The Miami Heat faced the LA Clippers on the front end of a back to back, and the Heat closed it out late as the Clippers fought hard to make a comeback.
Another big shot from PJ Tucker in the corner was truly the dagger, as some Jimmy Butler late free throws put them over the top.
So, here are some takeaways from this one…
#1: Jimmy Butler’s best individual skill on display.
After seeing Jimmy Butler’s hot start on Friday night, it was clear that has left big toe was far from irritated. Flowing into offense nicely, hitting guys on back-cuts constantly, and well, being the defensive anchor in a very favorable defensive scheme. It may sound odd, but he’s better defensively against spread out talent. Big time names are individual fun for Bam Adebayo and PJ Tucker, but Butler’s home is off the ball. Ivica Zubac catches it at the elbow extended early in the first to get the Clippers into offense. Butler edges up slowly on the weak-side, then bursts. Butler always likes to call it timely gambles, but I call it a pure skill and knack that he possesses. Much like he can make unbelievable reads on the offensive end as a passer, his defensive reads bypass it by far.
#2: Duncan Robinson happened again, but mixing in other things.
When you see drop coverage, you see Duncan Robinson. As I’ve said in the past, it’s much easier for him to flow into looks with the task of just eliminating his one on-ball defender on the perimeter. But it puts a defense in an odd spot any time he touches the floor. It only takes one possession where a miscommunication occurs, and there Robinson is in space firing away a triple. Aside from those obvious elements, his reads were incredible early on. And when I say reads, I mean his off-ball ones. Moving with the ball on the attack, watching his defender sink into tagging mode, then flying right down the baseline for an easy layup inside. His cutting was great in this one, and like I said, it just puts that much more stress on a defense on a nightly basis. Crazy what making shots can shift.
#3: Oh, PJ Tucker was active early offensively? What a surprise.
When watching a Heat game this season, it’s impossible not to notice PJ Tucker on both sides of the floor, each and every possession. He’s just so active in that space, that it’s hard to miss his hard lay-out screens, crafty positioning within the perimeter, and volume shot making. The outside shots were there once again early on, but the inside flip shots closely followed. His presence down there was a necessity with the way the Clippers would collapse, and it actually led to a few trips to the line for him, on a night where there was a very friendly whistle on both ends. We can evaluate his impact as a role player under a microscope night in and night out, but the truth is he isn’t playing like a role player. He’s performing like a core piece, and it doesn’t look like it’s stopping anytime soon.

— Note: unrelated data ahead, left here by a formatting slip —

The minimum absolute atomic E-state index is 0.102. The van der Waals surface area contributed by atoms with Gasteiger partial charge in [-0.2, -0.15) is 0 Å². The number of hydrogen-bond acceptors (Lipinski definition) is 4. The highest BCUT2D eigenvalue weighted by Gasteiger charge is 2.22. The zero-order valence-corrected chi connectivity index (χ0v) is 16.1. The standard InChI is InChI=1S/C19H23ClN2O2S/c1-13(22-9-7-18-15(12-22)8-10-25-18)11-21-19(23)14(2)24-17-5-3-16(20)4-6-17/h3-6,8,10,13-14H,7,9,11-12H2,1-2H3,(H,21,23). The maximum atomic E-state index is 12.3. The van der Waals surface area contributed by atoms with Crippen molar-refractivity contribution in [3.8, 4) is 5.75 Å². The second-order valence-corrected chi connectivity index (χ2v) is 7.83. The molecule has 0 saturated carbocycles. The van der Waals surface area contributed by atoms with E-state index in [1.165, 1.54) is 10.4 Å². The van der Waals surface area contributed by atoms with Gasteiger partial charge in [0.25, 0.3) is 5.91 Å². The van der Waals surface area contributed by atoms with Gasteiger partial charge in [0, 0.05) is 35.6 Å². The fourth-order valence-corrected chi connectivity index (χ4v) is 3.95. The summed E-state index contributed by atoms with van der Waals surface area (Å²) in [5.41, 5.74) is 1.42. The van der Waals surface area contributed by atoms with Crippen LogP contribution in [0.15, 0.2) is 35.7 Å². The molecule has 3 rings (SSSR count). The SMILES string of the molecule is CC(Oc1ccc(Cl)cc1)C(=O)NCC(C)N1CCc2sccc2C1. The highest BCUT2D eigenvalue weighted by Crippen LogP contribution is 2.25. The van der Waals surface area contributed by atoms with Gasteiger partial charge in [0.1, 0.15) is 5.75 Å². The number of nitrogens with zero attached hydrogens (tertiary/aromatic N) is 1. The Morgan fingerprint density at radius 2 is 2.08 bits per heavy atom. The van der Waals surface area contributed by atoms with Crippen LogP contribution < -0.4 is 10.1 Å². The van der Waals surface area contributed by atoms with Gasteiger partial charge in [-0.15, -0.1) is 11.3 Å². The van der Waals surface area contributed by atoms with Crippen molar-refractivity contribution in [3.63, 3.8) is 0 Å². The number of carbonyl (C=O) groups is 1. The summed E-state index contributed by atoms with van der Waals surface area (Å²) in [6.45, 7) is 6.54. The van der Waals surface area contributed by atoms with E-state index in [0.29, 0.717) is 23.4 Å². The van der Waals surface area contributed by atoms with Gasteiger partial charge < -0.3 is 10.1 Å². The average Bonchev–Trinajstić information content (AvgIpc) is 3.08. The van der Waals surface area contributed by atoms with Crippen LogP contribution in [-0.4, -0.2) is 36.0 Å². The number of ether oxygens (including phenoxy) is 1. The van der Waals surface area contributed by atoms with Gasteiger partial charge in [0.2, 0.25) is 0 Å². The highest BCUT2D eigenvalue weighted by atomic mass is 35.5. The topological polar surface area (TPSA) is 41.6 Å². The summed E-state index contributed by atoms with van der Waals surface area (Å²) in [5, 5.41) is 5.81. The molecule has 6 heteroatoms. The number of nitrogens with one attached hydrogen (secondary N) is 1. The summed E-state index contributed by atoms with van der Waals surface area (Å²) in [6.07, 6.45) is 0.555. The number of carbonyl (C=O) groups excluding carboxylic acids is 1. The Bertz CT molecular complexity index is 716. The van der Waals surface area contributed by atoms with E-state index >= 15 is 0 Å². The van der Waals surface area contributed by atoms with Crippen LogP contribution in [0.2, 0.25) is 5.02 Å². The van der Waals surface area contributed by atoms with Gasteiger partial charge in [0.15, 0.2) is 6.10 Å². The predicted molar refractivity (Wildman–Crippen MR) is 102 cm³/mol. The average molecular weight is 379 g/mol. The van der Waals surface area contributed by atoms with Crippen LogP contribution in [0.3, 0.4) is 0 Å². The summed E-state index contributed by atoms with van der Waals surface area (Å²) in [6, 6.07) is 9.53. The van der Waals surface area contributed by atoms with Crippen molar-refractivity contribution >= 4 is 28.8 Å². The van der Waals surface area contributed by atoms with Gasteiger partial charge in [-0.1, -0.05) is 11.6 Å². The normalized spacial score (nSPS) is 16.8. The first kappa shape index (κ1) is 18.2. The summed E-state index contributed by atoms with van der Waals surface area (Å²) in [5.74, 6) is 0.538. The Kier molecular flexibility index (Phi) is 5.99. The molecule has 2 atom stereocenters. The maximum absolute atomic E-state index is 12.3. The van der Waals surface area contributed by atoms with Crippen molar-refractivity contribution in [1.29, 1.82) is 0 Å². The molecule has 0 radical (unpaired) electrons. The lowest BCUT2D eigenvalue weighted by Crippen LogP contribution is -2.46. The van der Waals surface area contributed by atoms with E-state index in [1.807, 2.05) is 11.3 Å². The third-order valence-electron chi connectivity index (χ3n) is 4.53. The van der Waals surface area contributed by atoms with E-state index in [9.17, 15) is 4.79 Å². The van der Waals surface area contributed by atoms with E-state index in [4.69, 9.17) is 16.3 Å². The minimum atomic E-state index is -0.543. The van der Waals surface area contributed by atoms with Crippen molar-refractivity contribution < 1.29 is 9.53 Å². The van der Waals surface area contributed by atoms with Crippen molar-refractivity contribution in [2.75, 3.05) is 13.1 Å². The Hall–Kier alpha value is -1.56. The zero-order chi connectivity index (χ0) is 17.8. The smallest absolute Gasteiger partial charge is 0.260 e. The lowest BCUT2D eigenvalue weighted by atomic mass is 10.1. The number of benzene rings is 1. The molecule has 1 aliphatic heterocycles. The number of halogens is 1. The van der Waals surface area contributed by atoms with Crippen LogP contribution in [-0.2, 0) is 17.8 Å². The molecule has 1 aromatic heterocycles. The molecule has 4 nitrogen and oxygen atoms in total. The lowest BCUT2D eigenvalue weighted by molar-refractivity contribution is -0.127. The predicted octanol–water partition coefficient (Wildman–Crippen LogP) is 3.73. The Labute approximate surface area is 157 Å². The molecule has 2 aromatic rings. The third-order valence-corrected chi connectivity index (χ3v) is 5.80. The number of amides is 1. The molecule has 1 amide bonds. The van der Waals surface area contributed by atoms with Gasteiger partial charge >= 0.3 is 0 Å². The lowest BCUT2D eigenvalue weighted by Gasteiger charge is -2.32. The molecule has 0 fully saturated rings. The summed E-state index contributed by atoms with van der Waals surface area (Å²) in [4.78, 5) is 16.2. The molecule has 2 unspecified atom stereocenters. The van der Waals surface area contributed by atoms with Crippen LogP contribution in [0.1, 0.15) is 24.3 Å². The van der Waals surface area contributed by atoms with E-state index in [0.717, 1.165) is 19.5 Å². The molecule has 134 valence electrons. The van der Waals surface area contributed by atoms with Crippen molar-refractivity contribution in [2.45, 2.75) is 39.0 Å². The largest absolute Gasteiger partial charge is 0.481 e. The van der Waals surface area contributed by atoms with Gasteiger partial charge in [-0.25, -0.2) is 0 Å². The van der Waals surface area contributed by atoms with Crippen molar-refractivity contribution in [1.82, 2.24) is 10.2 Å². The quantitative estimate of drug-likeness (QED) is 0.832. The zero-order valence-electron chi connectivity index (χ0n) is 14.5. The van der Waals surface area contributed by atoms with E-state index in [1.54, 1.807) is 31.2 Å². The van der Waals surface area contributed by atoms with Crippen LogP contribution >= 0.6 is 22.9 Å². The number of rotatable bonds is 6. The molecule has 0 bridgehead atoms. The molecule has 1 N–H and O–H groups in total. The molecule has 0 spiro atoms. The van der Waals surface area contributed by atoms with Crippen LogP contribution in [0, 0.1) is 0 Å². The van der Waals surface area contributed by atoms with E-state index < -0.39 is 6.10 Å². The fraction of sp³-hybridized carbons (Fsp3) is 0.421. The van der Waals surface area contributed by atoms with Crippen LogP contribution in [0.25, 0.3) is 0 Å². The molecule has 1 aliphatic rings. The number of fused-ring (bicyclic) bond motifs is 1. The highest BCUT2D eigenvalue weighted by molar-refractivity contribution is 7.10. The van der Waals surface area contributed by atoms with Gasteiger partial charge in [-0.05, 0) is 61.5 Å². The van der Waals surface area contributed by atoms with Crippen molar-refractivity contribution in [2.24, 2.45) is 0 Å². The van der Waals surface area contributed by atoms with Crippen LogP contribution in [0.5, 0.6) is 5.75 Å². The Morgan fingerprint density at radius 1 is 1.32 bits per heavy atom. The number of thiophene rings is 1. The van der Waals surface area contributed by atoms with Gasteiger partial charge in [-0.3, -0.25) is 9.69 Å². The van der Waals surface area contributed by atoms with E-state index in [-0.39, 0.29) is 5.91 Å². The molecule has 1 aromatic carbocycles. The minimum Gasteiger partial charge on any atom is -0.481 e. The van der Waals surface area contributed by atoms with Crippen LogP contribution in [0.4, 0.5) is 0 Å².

#4: Gabe Vincent decided to join in from one spot on the floor tonight. Just one.
Whenever Gabe Vincent is discussed on these post-game pieces, it’s usually me highlighting his defensive expertise with elite ball pressure and half court hounding. But tonight…tonight was different. Vincent absolutely exploded in the third quarter, three after three after three after three. Most of them seemed to come from that right wing without moving, but all jokes aside, this is a guy that has made two total transformation in the span of two years. Straight shooter converted to defensive stopper with point guard duties, while the shot now loops back around for another cycle. There’s great developmental stories in the Miami Heat’s franchise history, but then there’s Vincent. Simple in a class of his own in terms of immediate turn around stories. But as he told me before the season, he altered his jumper for the better.
#5: Predicting the Miami Heat’s late season rotation is a pointless exercise.
Whenever I address the Heat’s potential rotation late in the season after certain guys play well, something is noticed: it’s constantly fluctuating on opinion. But at this moment in time, it feels like one thing is apparent. As good as Max Strus has been, and can continue to grow the more games he plays, it just seems like he’s not in a simplified rotation if Duncan Robinson is playing this way. We were saying the same thing when Robinson went through his slump, but now that Robinson is moving, it doesn’t look like he’s going back. The way is to clearly lean toward defensive guards, in Vincent and Caleb Martin, who are shooting at an incredible rate at the moment. Kyle Lowry and Victor Oladipo will be back eventually, but for now, these two guys are filling in just fine.
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